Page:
“Call centers haven’t had much glory at all,” Huff said. “All of a sudden [live interaction] is thrusting them into the spotlight, allowing them to interact with everyone online.”
Getting Their Cue
For example, Huff said, customer service managers must be able to route telephone calls, e-mails and requests for Internet chats to the appropriate agents without error.
“That’s one of the major roadblocks,” Huff said. “That’s paramount with this technology.”
Additionally, customer service agents, whose previous role has chiefly involved the telephone, must now be able to incorporate the typing, spelling and grammar skills to handle real-time interactive chat with restless consumers.
Finally, and perhaps most crucially, the revamped customer service must integrate seamlessly not only with the company’s existing Web site, but the company’s entire operations, online and offline.
Lands’ End Begins
According to Huff, the Web site of brick-and-click apparel retailer Lands’ End — which in September 1999 became one of the first companies to institute live interaction — offers perhaps the preeminent online model.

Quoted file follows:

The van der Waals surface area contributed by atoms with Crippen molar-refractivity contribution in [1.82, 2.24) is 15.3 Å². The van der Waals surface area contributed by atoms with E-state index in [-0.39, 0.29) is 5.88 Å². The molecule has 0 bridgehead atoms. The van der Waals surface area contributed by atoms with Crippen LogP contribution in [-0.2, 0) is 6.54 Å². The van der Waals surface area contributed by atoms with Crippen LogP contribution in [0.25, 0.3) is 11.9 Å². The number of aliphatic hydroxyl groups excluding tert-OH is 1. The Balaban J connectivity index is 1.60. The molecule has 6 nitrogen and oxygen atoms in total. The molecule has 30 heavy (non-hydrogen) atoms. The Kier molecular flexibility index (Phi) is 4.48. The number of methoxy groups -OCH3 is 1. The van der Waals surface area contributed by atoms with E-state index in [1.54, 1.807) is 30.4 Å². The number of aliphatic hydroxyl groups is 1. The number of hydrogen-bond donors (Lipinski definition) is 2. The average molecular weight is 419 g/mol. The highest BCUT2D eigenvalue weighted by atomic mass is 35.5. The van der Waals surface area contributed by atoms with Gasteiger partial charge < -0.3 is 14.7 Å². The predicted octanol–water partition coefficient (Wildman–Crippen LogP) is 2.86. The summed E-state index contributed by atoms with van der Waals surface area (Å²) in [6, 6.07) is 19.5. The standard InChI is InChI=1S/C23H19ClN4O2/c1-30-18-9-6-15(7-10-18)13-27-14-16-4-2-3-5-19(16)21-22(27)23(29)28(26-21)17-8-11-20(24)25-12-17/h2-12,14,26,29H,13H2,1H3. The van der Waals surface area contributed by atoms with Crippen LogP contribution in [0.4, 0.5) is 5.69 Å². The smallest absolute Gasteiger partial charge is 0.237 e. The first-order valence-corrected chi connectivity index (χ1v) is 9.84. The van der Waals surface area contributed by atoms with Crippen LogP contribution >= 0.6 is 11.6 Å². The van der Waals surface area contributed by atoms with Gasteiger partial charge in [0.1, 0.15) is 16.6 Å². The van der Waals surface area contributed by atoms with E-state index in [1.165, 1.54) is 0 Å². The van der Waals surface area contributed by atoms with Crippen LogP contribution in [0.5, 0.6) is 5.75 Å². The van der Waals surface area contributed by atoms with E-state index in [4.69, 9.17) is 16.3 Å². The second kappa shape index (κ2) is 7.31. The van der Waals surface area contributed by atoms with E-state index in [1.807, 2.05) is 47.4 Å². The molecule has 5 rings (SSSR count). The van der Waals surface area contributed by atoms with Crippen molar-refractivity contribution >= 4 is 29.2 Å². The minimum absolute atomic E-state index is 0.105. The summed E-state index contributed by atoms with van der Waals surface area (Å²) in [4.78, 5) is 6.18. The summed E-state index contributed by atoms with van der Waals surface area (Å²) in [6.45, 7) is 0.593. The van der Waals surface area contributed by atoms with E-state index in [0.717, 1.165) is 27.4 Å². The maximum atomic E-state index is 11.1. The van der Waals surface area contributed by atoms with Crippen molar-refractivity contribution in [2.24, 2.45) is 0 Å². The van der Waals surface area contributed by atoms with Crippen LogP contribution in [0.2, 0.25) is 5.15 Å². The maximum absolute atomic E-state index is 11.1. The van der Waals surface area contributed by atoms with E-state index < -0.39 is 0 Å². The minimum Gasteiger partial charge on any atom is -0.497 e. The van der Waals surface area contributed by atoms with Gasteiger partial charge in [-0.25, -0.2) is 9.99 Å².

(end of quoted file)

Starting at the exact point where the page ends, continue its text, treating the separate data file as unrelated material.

Lands’ End spokesperson Beverly Holmes told the E-Commerce Times that Bill Bass, senior vice-president of e-commerce and international, pushed hard for live interaction early on. Additionally, Lands’ End utilized a core of service and sales agents who averaged nine years of tenure with the company.
Nonetheless, it still took Lands’ End two months to decide to contract WebLine (now owned by Cisco Systems) to design the system, and four more months to put the new system in place.
Now, Lands’ End Live offers several customer service capabilities, starting with the option of instant chat from a service agent. That agent can not only answer questions, but also make shopping recommendations — causing single or split-screen Web pages to open right up on the customer’s browser.
Customers with a second phone line can request that a Lands’ End agent call them, enabling simultaneous Internet and telephonic service. The return call usually arrives in well under a minute and often within 10 seconds.